As doulas, we enter into our clients’ end-of-life and grief journeys as our(whole)selves. This includes not only kindness and patience, but also our conditioning and triggers as well. We are not empty vessels. We carry hushed reminders of past trauma, festering wounds, and unrecognized assumptions.
We are not void of dynamic humanness—thankfully so. In truth, it is the universal nature of suffering that allows us to open our minds and hearts to the struggle of others. We are not separate or spared. Yet, when we act in the role of a doula, our focus is on each client. We must not allow our baggage to interrupt visits. How can we effectively reach a balanced stance of compassionate understanding and detachment?
By shifting into our intentional presence.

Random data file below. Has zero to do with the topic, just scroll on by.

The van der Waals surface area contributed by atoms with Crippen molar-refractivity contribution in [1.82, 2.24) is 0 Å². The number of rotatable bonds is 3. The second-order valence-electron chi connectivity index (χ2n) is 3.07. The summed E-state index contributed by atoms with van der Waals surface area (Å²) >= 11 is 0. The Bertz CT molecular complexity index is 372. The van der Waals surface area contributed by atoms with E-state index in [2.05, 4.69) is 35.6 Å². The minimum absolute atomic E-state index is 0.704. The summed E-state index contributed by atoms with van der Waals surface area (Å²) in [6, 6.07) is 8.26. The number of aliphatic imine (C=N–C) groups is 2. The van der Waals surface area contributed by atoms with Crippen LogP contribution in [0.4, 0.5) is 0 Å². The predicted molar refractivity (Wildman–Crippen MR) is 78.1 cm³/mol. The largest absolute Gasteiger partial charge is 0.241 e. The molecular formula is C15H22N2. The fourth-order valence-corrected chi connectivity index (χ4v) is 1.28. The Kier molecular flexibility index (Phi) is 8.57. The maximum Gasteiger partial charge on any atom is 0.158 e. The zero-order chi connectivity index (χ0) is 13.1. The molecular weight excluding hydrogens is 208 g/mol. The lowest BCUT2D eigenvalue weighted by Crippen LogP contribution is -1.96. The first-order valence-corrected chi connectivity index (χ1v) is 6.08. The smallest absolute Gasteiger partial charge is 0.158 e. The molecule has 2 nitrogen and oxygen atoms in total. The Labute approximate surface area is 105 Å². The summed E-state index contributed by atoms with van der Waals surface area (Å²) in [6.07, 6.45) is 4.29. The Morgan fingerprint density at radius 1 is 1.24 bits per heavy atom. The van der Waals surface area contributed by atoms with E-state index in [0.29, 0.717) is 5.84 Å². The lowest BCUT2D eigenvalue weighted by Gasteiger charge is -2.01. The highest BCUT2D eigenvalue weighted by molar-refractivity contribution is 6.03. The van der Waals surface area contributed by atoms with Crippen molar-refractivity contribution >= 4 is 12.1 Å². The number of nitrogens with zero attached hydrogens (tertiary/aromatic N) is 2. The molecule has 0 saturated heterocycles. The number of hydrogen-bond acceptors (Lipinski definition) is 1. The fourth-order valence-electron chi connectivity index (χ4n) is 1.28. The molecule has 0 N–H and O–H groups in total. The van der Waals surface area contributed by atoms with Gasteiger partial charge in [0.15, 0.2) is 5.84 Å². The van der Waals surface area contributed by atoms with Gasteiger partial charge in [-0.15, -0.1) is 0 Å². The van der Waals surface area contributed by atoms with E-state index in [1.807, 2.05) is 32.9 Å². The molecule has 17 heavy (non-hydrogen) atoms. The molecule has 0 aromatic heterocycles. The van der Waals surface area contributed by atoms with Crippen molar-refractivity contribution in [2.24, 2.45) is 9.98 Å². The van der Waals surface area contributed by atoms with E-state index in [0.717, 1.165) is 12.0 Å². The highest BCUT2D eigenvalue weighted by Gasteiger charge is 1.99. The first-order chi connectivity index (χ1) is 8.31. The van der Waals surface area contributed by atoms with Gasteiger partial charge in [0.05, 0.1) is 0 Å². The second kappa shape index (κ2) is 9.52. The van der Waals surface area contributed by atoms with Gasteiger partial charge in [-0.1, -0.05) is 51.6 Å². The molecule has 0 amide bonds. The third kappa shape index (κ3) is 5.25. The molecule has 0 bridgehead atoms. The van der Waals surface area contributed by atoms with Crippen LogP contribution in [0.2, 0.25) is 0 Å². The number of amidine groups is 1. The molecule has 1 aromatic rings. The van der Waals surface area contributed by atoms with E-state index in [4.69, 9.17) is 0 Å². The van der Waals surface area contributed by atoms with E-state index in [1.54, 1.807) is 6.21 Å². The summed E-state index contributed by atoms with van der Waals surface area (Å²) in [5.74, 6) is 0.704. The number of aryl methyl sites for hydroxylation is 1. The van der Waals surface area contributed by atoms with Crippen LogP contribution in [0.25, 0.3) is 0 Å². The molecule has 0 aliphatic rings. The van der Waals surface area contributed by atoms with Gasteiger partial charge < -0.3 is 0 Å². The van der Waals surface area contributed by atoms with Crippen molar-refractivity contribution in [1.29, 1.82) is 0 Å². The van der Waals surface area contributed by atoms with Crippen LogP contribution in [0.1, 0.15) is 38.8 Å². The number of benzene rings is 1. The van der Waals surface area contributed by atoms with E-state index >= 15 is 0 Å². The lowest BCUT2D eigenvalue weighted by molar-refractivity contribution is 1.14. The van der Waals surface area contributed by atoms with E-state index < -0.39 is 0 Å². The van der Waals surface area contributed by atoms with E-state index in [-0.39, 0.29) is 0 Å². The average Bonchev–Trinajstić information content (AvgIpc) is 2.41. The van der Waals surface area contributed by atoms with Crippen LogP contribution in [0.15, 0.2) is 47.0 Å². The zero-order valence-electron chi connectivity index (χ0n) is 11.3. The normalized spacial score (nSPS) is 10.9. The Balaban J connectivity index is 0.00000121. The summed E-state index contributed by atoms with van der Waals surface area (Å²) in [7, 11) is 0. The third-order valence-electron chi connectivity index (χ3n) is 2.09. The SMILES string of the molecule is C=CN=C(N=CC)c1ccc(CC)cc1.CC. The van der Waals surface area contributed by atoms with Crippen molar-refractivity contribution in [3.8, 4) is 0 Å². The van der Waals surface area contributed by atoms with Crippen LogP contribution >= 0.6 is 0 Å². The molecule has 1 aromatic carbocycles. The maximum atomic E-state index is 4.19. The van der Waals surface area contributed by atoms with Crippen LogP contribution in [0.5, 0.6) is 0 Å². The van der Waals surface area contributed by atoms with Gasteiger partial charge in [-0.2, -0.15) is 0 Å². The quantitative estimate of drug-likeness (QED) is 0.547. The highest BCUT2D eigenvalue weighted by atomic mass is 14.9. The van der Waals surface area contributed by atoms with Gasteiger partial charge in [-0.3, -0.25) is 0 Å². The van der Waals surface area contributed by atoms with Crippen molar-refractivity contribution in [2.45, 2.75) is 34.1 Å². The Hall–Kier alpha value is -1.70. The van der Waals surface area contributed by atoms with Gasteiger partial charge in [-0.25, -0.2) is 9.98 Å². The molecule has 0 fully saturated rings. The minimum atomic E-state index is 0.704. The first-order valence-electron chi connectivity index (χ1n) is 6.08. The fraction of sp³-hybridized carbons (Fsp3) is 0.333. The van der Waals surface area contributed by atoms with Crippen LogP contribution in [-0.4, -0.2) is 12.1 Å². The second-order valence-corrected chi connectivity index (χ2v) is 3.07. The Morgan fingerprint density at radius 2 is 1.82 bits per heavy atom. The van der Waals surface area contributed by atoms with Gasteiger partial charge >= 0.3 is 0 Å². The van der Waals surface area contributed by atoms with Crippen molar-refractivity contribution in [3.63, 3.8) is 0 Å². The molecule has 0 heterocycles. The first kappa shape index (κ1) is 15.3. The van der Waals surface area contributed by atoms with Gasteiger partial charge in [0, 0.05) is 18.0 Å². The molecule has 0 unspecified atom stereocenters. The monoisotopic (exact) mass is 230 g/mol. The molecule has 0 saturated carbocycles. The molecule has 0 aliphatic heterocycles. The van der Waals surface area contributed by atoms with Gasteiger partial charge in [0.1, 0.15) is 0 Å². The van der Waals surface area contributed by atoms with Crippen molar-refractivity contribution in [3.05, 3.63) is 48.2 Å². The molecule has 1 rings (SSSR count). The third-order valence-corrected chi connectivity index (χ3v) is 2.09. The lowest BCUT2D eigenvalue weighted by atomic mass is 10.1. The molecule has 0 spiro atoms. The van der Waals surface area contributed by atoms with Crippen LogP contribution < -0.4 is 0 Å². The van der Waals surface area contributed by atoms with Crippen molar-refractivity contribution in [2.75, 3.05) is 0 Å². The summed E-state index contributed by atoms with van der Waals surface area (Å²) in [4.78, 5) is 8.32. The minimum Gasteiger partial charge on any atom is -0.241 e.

We set aside our to-do list. We pause and breathe. We engage our own ritualistic version of centering so that when we offer support, we can remain neutral and nonanxious, steady in the face of chaos or complications.
Doula work is a practice of awareness.
This is not mine becomes a crucial mantra. We know loss. We have endured grief. Yet, this particular unfolding is our client’s, not ours. We hold space and witness. We gently support and encourage, mirroring back any notes of strength and trust we hear. When our shadowy sides surface—and they will—we temporarily tuck them aside, allotting ourselves self-care time outside of our work to process and heal.
In this way, we honor the moments spent supporting others. We also honor our own needs, nudging the tender edges that no longer serve. We regularly contemplate and learn, further cultivating our doula hearts.